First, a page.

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Canada's Flushing Meadows darling Fernandez comes up short in US Open women's final

NEW YORK — Denied the US Open championship trophy, Leylah Fernandez decided to make off with the spotlight instead.

NEW YORK — Denied the US Open championship trophy, Leylah Fernandez decided to make off with the spotlight instead. 

Visibly exhausted, her face both beaming and wet with tears, the 19-year-old Fernandez — bested in Saturday's women's final in straight sets, 6-4, 6-3, by an even younger British tennis darling —  refused to say goodbye to Flushing Meadows. 

Rather: until next time. 

"I want to be back here next year," Fernandez told the fans at Arthur Ashe Stadium, basking in their sustained affection, before she hoisted the runner-up's ubiquitous silver platter, that perennial symbol of second place. 

"Only, with the right one," she added. "With the right trophy."

And then, as if the New York crowd didn't love her enough, Fernandez acknowledged the awkward timing of Saturday's championship match, coming as it did on the 20th anniversary of the Sept. 11 terrorist attacks. 

"Thank you for having my back, thank you for cheering me on," she said. "I hope I can be as strong and resilient as New York has been the last 20 years."  

What might have been a fairy-tale finish for a new Canadian tennis star was instead a coming-out party for a British one: Emma Raducanu, 18, a qualifier who made it through to the end without dropping a single set, taking home the hardware and a US$2.5-million cheque for her trouble. 

For Fernandez, what had been a remarkable run to the final ended in disappointment, as well as a measure of controversy.

She seemed to struggle with her serve throughout the afternoon, managing to land only 56 per cent of her first serves and double-faulting five times, often at the most critical moments. 

"Unfortunately, today I just made one too many mistakes, and I think Emma noticed it and she took advantage of it," Fernandez said. 

"I'm still disappointed; I think this loss, I'm going to carry it for a very long time, and I think it will motivate me to do better training and be better for the next opportunity I get." 

As she's done throughout the tournament, just when it began to look like she was flagging, an acrobatic backhand or blistering down-the-line forehand would find a corner of the court just outside Raducanu's reach.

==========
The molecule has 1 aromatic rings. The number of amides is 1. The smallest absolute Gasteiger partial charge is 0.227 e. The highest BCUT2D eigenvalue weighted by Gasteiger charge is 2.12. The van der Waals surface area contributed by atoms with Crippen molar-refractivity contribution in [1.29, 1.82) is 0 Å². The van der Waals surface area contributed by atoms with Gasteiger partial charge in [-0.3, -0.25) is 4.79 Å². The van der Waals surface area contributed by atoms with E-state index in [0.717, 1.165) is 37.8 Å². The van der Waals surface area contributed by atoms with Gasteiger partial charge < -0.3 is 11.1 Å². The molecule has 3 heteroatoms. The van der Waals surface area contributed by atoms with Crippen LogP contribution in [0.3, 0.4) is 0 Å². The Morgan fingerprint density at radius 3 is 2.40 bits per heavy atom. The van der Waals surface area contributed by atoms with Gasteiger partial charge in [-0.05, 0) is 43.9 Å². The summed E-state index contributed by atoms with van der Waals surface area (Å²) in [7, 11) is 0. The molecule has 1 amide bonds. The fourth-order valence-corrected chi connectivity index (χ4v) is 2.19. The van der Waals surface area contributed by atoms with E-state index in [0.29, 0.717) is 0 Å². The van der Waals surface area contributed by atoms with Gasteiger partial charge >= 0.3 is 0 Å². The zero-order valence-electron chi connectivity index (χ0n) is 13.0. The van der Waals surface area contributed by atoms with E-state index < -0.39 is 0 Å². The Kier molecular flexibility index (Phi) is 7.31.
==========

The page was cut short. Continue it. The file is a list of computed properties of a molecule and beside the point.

More than once, she took what seemed a certain win for Raducanu and gradually wore her back to deuce, often ending exhaustive rallies with a delicate little backhand slice that pulled her opponent to the net and out of position. 

She did it again at one of the most critical moments of the match: with Raducanu leading 5-2 in the second set and poised over the championship point, Fernandez battled back to win the game to the delight of an appreciative crowd. 

Other times, a fearsome cross-court forehand out of nowhere would send Raducanu diving in vain, a wry smile crossing Fernandez's face.  

But the cool-headed Brit had more than a few tricks up her sleeve, including a powerful one-handed forehand Fernandez was often helpless to catch. 

The 18-year-old qualifier betrayed no evidence of nerves, often blowing on her fingertips after a hard-won point or piercing the air with a triumphant shout. 

"She played incredible tennis," Raducanu said of Fernandez before carting off the championship trophy. 

"I thought the level was extremely high, and I hope we play each other in many more tournaments — and hopefully finals." 

The normally emotive Fernandez seemed almost subdued throughout the match, allowing herself only modest little fist pumps, despite the encouragement of a New York crowd that was clearly smitten with both young stars. 

That changed late in the second set, where — sensing opportunity where others might find only despair — the fist pumps came more quickly, the smiles more easily, often with a knowing glance at her trainer and family members in the crowd.  

That's when Raducanu, her right knee bloodied by a sliding shot attempt, was granted a medical time-out, a development that seemed to visibly frustrate her opponent. 

Fernandez could be seen arguing with officials about the decision to grant the time-out, particularly at a moment in the match when she was clearly riding a wave of momentum. 

"I want to play," she told the official at one point.

Later, she shrugged it off, saying she wasn't aware how seriously Raducanu was hurt, and attributed her complaint to the heat of the moment. 

"It was just too bad that it happened at that specific moment, with me and the momentum that I had," she said. 

"It's sports, it's tennis, and you've just got to move on."  

Fernandez, who's based in Boynton Beach, Fla., but represents Canada, defeated WTA Tour stars Naomi Osaka, Angelique Kerber, Elina Svitolina and Aryna Sabalenka en route to the championship. 

She was ranked 73rd in the world at the start of the tournament but has played like a seasoned veteran.

Her opponent was also an unexpected finalist: Raducanu, the world No. 150, is a Toronto native who moved overseas to the London area at age two. She needed to get through the qualifying rounds just to make it to the main draw. 

Montreal's Felix Auger-Aliassime reached the men's singles semifinals before falling to Russia's Daniil Medvedev on Friday afternoon. 

On Sunday, Medvedev will seek to spoil Serbian sensation Novak Djokovic's bid to be the first man since Rod Laver in 1969 to win four Grand Slam titles in the same calendar year. 

This report by The Canadian Press was first published Sept. 11, 2021. 

James McCarten, The Canadian Press

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